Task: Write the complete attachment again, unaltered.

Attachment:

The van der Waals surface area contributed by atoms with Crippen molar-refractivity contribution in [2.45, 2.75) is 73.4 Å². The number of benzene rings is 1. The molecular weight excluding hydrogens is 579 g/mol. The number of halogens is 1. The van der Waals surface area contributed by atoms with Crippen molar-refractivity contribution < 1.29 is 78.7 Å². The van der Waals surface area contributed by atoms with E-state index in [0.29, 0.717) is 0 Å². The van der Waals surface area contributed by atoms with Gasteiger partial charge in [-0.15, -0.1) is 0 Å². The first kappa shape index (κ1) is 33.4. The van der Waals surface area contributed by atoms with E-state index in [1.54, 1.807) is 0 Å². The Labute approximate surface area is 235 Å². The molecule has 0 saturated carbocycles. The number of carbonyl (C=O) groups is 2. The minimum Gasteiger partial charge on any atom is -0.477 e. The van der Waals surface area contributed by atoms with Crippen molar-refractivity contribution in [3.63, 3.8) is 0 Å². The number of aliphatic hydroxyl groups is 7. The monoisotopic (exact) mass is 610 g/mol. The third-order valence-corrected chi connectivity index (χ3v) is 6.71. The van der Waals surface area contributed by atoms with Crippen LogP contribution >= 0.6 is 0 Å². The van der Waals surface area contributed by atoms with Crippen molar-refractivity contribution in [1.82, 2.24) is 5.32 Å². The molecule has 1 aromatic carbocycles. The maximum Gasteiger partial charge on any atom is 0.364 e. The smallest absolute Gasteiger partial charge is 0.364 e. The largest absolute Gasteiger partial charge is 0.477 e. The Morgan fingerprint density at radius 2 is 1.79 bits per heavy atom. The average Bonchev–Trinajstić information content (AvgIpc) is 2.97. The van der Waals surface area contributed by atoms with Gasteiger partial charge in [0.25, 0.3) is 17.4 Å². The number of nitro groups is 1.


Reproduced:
The van der Waals surface area contributed by atoms with Crippen molar-refractivity contribution in [2.45, 2.75) is 73.4 Å². The number of benzene rings is 1. The molecular weight excluding hydrogens is 579 g/mol. The number of halogens is 1. The van der Waals surface area contributed by atoms with Crippen molar-refractivity contribution < 1.29 is 78.7 Å². The van der Waals surface area contributed by atoms with E-state index in [0.29, 0.717) is 0 Å². The van der Waals surface area contributed by atoms with Gasteiger partial charge in [-0.15, -0.1) is 0 Å². The first kappa shape index (κ1) is 33.4. The van der Waals surface area contributed by atoms with E-state index in [1.54, 1.807) is 0 Å². The Labute approximate surface area is 235 Å². The molecule has 0 saturated carbocycles. The number of carbonyl (C=O) groups is 2. The minimum Gasteiger partial charge on any atom is -0.477 e. The van der Waals surface area contributed by atoms with Crippen molar-refractivity contribution in [3.63, 3.8) is 0 Å². The number of aliphatic hydroxyl groups is 7. The monoisotopic (exact) mass is 610 g/mol. The third-order valence-corrected chi connectivity index (χ3v) is 6.71. The van der Waals surface area contributed by atoms with Crippen LogP contribution >= 0.6 is 0 Å². The van der Waals surface area contributed by atoms with Crippen molar-refractivity contribution in [1.82, 2.24) is 5.32 Å². The molecule has 1 aromatic carbocycles. The maximum Gasteiger partial charge on any atom is 0.364 e. The smallest absolute Gasteiger partial charge is 0.364 e. The largest absolute Gasteiger partial charge is 0.477 e. The Morgan fingerprint density at radius 2 is 1.79 bits per heavy atom. The average Bonchev–Trinajstić information content (AvgIpc) is 2.97. The van der Waals surface area contributed by atoms with Gasteiger partial charge in [0.25, 0.3) is 17.4 Å². The number of nitro groups is 1.